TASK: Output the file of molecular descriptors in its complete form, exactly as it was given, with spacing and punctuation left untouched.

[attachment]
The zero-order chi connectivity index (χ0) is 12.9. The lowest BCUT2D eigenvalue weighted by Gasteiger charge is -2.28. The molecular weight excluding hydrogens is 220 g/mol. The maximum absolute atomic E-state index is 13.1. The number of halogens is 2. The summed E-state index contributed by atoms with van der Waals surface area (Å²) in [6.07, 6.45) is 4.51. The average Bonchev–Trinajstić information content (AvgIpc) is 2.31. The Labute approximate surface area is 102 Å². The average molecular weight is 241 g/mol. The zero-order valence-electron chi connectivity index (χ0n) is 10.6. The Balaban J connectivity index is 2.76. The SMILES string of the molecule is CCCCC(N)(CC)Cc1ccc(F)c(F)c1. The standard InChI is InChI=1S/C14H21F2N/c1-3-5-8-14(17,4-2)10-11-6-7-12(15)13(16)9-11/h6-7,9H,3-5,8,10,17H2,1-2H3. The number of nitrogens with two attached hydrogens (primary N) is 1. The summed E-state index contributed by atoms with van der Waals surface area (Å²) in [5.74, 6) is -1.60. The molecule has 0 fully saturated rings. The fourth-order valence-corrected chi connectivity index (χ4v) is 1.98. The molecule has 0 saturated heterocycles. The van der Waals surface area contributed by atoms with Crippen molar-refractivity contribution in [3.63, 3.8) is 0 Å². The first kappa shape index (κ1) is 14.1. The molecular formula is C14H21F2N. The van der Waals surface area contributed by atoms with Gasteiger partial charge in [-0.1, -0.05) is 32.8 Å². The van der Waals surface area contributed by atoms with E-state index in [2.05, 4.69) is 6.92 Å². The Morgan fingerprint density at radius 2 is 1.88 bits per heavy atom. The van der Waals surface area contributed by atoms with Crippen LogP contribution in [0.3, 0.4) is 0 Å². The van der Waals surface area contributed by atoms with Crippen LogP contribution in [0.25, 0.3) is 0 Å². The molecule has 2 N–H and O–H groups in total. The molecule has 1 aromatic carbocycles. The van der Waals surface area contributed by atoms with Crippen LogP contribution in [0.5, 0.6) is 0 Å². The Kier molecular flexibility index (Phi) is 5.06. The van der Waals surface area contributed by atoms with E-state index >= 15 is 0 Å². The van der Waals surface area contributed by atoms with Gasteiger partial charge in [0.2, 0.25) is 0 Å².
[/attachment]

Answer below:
The zero-order chi connectivity index (χ0) is 12.9. The lowest BCUT2D eigenvalue weighted by Gasteiger charge is -2.28. The molecular weight excluding hydrogens is 220 g/mol. The maximum absolute atomic E-state index is 13.1. The number of halogens is 2. The summed E-state index contributed by atoms with van der Waals surface area (Å²) in [6.07, 6.45) is 4.51. The average Bonchev–Trinajstić information content (AvgIpc) is 2.31. The Labute approximate surface area is 102 Å². The average molecular weight is 241 g/mol. The zero-order valence-electron chi connectivity index (χ0n) is 10.6. The Balaban J connectivity index is 2.76. The SMILES string of the molecule is CCCCC(N)(CC)Cc1ccc(F)c(F)c1. The standard InChI is InChI=1S/C14H21F2N/c1-3-5-8-14(17,4-2)10-11-6-7-12(15)13(16)9-11/h6-7,9H,3-5,8,10,17H2,1-2H3. The number of nitrogens with two attached hydrogens (primary N) is 1. The summed E-state index contributed by atoms with van der Waals surface area (Å²) in [5.74, 6) is -1.60. The molecule has 0 fully saturated rings. The fourth-order valence-corrected chi connectivity index (χ4v) is 1.98. The molecule has 0 saturated heterocycles. The van der Waals surface area contributed by atoms with Crippen molar-refractivity contribution in [3.63, 3.8) is 0 Å². The first kappa shape index (κ1) is 14.1. The molecular formula is C14H21F2N. The van der Waals surface area contributed by atoms with Gasteiger partial charge in [-0.1, -0.05) is 32.8 Å². The van der Waals surface area contributed by atoms with E-state index in [2.05, 4.69) is 6.92 Å². The Morgan fingerprint density at radius 2 is 1.88 bits per heavy atom. The van der Waals surface area contributed by atoms with Crippen LogP contribution in [0.3, 0.4) is 0 Å². The van der Waals surface area contributed by atoms with Crippen LogP contribution in [0.25, 0.3) is 0 Å². The molecule has 2 N–H and O–H groups in total. The molecule has 1 aromatic carbocycles. The van der Waals surface area contributed by atoms with Crippen LogP contribution in [0.5, 0.6) is 0 Å². The Kier molecular flexibility index (Phi) is 5.06. The van der Waals surface area contributed by atoms with E-state index >= 15 is 0 Å². The van der Waals surface area contributed by atoms with Gasteiger partial charge in [0.2, 0.25) is 0 Å².